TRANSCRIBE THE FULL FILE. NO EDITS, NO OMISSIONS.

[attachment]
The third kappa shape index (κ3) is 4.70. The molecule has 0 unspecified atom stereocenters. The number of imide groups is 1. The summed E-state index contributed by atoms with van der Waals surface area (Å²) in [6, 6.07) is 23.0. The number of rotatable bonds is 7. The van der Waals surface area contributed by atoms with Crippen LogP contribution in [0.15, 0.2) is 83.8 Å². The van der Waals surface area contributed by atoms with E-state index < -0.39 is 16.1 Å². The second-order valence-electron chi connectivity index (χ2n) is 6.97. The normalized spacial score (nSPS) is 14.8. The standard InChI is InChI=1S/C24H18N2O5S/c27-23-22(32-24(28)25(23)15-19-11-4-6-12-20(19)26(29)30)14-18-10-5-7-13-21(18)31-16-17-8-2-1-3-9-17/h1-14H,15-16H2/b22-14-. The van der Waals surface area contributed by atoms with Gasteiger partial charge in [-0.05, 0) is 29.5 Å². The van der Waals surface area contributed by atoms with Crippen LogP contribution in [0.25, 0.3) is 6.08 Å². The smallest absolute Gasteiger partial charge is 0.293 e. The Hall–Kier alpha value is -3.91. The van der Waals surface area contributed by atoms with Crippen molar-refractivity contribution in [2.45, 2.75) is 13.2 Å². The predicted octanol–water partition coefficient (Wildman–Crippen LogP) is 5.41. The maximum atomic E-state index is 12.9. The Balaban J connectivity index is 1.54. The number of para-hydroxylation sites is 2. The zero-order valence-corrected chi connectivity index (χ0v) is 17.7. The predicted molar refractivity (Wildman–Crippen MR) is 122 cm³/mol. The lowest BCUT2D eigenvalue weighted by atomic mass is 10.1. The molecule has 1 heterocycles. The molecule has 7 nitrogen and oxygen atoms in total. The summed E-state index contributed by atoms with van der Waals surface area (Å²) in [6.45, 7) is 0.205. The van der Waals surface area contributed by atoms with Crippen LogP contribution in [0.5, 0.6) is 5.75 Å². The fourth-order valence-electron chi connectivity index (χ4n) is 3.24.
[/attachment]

The third kappa shape index (κ3) is 4.70. The molecule has 0 unspecified atom stereocenters. The number of imide groups is 1. The summed E-state index contributed by atoms with van der Waals surface area (Å²) in [6, 6.07) is 23.0. The number of rotatable bonds is 7. The van der Waals surface area contributed by atoms with Crippen LogP contribution in [0.15, 0.2) is 83.8 Å². The van der Waals surface area contributed by atoms with E-state index < -0.39 is 16.1 Å². The second-order valence-electron chi connectivity index (χ2n) is 6.97. The normalized spacial score (nSPS) is 14.8. The standard InChI is InChI=1S/C24H18N2O5S/c27-23-22(32-24(28)25(23)15-19-11-4-6-12-20(19)26(29)30)14-18-10-5-7-13-21(18)31-16-17-8-2-1-3-9-17/h1-14H,15-16H2/b22-14-. The van der Waals surface area contributed by atoms with Gasteiger partial charge in [-0.05, 0) is 29.5 Å². The van der Waals surface area contributed by atoms with Crippen LogP contribution in [0.25, 0.3) is 6.08 Å². The smallest absolute Gasteiger partial charge is 0.293 e. The Hall–Kier alpha value is -3.91. The van der Waals surface area contributed by atoms with Crippen molar-refractivity contribution in [2.45, 2.75) is 13.2 Å². The predicted octanol–water partition coefficient (Wildman–Crippen LogP) is 5.41. The maximum atomic E-state index is 12.9. The Balaban J connectivity index is 1.54. The number of para-hydroxylation sites is 2. The zero-order valence-corrected chi connectivity index (χ0v) is 17.7. The predicted molar refractivity (Wildman–Crippen MR) is 122 cm³/mol. The lowest BCUT2D eigenvalue weighted by atomic mass is 10.1. The molecule has 1 heterocycles. The molecule has 7 nitrogen and oxygen atoms in total. The summed E-state index contributed by atoms with van der Waals surface area (Å²) in [6.45, 7) is 0.205. The van der Waals surface area contributed by atoms with Crippen LogP contribution in [0.5, 0.6) is 5.75 Å². The fourth-order valence-electron chi connectivity index (χ4n) is 3.24.